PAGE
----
Take #2: Workloads are getting out of control

Because devs are over-worked and facing burnout. They need help.

It isn’t just the nature of work that’s changing as a result of downsizing. It’s also leading to a sizeable increase in workload. Unsurprisingly, for SREs, this means even more pressure and even more responsibility.

This serves only to compound the frustrations of engineers who were already being squeezed in a pre-pandemic setting. More than ever, engineers are now being kept away from the positive innovation that sees their best talents put to good and proper use. As well as spending more time on operational tasks, we’re also losing more hours to toil.

Aside from major restructuring of human resources, and the re-allocation of certain tasks, the obvious solution to this growing workload is to automate. And that’s the goal of Reliably – to take the vast knowledge of the SRE community, and apply it automatically to your development set-up.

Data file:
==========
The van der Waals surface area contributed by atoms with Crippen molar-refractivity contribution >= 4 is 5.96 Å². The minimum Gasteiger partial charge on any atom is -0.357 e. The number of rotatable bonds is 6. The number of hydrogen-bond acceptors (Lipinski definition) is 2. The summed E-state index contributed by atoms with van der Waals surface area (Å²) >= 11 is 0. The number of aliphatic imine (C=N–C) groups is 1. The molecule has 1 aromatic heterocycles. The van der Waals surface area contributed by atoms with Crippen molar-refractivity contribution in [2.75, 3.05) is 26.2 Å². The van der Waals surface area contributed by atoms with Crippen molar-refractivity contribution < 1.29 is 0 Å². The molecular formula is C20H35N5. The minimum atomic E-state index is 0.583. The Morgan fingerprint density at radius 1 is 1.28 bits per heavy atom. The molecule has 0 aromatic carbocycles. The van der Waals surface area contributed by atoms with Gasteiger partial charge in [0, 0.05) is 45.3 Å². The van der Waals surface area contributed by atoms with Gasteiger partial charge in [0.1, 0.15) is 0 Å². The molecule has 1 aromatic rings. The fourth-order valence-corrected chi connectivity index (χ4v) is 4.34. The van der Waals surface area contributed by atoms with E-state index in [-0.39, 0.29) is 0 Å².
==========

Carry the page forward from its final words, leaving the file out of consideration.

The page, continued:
Take #3: Observability needs a bump

Because SRE demands that we view our system success differently.

Recent surveys show that site reliability engineers aren’t giving observability the love we think it deserves. While 93% of respondents cite monitoring as a central SRE tool, only 53% listed observability. Furthermore, only a tiny proportion of respondents gave weight to third-party observability (just 11% said their automated workflow extended this far). We see this as a problem.

Crucially, what this tells us is that too many engineers are looking at their systems from the inside out. In order to give us the optimal user experience, we believe engineers should be looking from the outside in.